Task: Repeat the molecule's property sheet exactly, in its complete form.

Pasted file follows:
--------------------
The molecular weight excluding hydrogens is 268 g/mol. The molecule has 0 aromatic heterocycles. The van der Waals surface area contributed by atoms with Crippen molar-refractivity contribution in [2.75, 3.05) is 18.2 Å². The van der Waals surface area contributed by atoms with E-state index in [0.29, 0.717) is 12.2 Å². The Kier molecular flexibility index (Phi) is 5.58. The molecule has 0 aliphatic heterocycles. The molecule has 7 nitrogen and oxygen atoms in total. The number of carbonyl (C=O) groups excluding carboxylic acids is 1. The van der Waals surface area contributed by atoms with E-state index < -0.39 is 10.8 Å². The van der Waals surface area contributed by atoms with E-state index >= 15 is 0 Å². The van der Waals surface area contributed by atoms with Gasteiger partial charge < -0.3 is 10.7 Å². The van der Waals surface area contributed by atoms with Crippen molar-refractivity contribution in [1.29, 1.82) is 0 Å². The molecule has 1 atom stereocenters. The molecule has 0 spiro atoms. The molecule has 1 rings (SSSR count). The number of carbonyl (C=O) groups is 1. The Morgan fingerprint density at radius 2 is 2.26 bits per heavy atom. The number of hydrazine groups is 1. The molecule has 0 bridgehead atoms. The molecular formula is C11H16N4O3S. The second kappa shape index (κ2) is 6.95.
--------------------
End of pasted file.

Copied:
The molecular weight excluding hydrogens is 268 g/mol. The molecule has 0 aromatic heterocycles. The van der Waals surface area contributed by atoms with Crippen molar-refractivity contribution in [2.75, 3.05) is 18.2 Å². The van der Waals surface area contributed by atoms with E-state index in [0.29, 0.717) is 12.2 Å². The Kier molecular flexibility index (Phi) is 5.58. The molecule has 0 aliphatic heterocycles. The molecule has 7 nitrogen and oxygen atoms in total. The number of carbonyl (C=O) groups excluding carboxylic acids is 1. The van der Waals surface area contributed by atoms with E-state index < -0.39 is 10.8 Å². The van der Waals surface area contributed by atoms with E-state index >= 15 is 0 Å². The van der Waals surface area contributed by atoms with Gasteiger partial charge < -0.3 is 10.7 Å². The van der Waals surface area contributed by atoms with Crippen molar-refractivity contribution in [1.29, 1.82) is 0 Å². The molecule has 1 atom stereocenters. The molecule has 0 spiro atoms. The molecule has 1 rings (SSSR count). The number of carbonyl (C=O) groups is 1. The Morgan fingerprint density at radius 2 is 2.26 bits per heavy atom. The number of hydrazine groups is 1. The molecule has 0 bridgehead atoms. The molecular formula is C11H16N4O3S. The second kappa shape index (κ2) is 6.95.